Good Morning Sunshine! Thoughts on Writing Poems.

Sometimes it’s time to let a poem sit a bit.

Sometimes it’s simply a time to do something else and to stop working on a poem. Let it sit and come back to read it with fresh eyes. I have two poems at this time to come back to. (Some blogs are like this too.)

In case you are not a fellow poet or writer___ Overworking a poem may mean losing the contextual significance of the poem. Context is important and punctuation is equally if not more important because puncuations direct the writer and reader. If it’s there it has a purpose so that sentences flow as intended. The placement of punctuations matters because the period acts as a stop sign, a common like a yield sign, and a semicolon is made of both which means you stop a bit longer so to check the connection of the two trains of thought you have just married together. These thoughts should have a commonality.

Sometimes I will cut and paste the whole poem not to lose what is there, and work the second copy.

Meanings of words are very important and one should look them up to check on the meanings. Usually, there is this moment in writing where you listen to your gut. Words are seductive at times, but they still may not be the ones to use.

I consider what each sentence is saying. It’s important to read the poem out out-loud. Reading out loud means you hear the cadence of the poem.

Writing poems about what you personally experience is a good place to begin. Reading poetry, and books teach many things when you observe how other writers use their words and punctuation.

Living life, being out in the world, observing life is important. This does not mean you become a world traveler. It means observing daily life, and not spending all your life in your home. Not experiencing life happens if you are too comfortable with being home. As an example, I write and am an artist, what I do takes up a lot of my time right here. Housework, cooking needs to be done. It’s a self-contained life. A lot of time can go by before I finally make plans to get away from home. Today we are all forced to be home much more due to covid. What can be done is to make time to get out there safely.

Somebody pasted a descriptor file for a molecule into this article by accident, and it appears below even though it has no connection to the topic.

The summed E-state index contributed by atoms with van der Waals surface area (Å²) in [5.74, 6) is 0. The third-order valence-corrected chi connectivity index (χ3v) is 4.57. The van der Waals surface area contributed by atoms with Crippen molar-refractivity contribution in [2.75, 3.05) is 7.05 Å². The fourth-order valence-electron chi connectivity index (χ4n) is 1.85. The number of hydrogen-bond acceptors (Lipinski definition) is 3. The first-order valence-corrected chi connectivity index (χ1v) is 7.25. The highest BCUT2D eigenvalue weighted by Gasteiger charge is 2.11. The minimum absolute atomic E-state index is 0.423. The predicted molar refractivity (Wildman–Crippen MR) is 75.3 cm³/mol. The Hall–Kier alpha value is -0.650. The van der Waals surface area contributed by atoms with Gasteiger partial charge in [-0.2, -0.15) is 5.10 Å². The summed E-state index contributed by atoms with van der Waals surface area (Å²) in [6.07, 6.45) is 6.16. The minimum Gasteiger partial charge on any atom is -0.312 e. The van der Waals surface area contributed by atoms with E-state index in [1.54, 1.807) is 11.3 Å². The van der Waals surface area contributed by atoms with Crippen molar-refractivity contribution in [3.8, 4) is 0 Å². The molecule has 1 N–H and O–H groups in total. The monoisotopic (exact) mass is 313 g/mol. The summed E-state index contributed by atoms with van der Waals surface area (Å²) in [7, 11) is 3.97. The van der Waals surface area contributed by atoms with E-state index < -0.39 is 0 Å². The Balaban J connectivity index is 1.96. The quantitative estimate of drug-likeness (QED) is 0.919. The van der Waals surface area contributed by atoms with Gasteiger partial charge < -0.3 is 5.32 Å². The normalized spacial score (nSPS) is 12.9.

“Ancora imparo” (I am still learning.) Michelangelo. John Drury wrote in his book Creating Poetry, “The first lines of a poem is a kind of door, an entrance into the rooms of the stanzas, an opening. There are many kinds of doors____. That first line is a lead through many kinds of doors.

By Pejj Nunes

I live in Southern Maine. I am the owner of Anisette Studios. My website is https://www.anisettestudios.com/ Here you can view and purchase Shibui, sign up for my newsletters, blog, and read articles about Shibui Found Image Art. Patrons get great deals several times a year and special items at times. My site makes it easy to contact me. My primary art form is Shibui Found Image Art. Shibui begins with action art and stems from the imagination. It is like seeing something in the clouds or solving a puzzle. Its creative process has its own rules and requires what I call reverse engineering due to a lack of an understructure and purely out of the imagination. In addition to those who patron me, my target groups are those who use art therapy. I will soon be teaching live. Contact me if you would like to learn live. I use Zoom. I request that although my art, other images, and what I write is now published by me here on WordPress; I do ask you do not to use my artwork, poetry, or the information about Shibui Found Image Art without my permission. I am quite available to make such requests. I wish to share the following: The existentialist philosopher Simone de Beauvoir wrote a book called The Ethics of Ambiguity. In it, she lays out a guiding ethic in response to the philosophy of existentialism. It might be somewhat familiar to you already. She writes, “To will oneself free is also to will others free. This will is not an abstract formula. It points out to each person concrete action to be achieved.” Best wishes to all! Have good times and keep safe! Pejj

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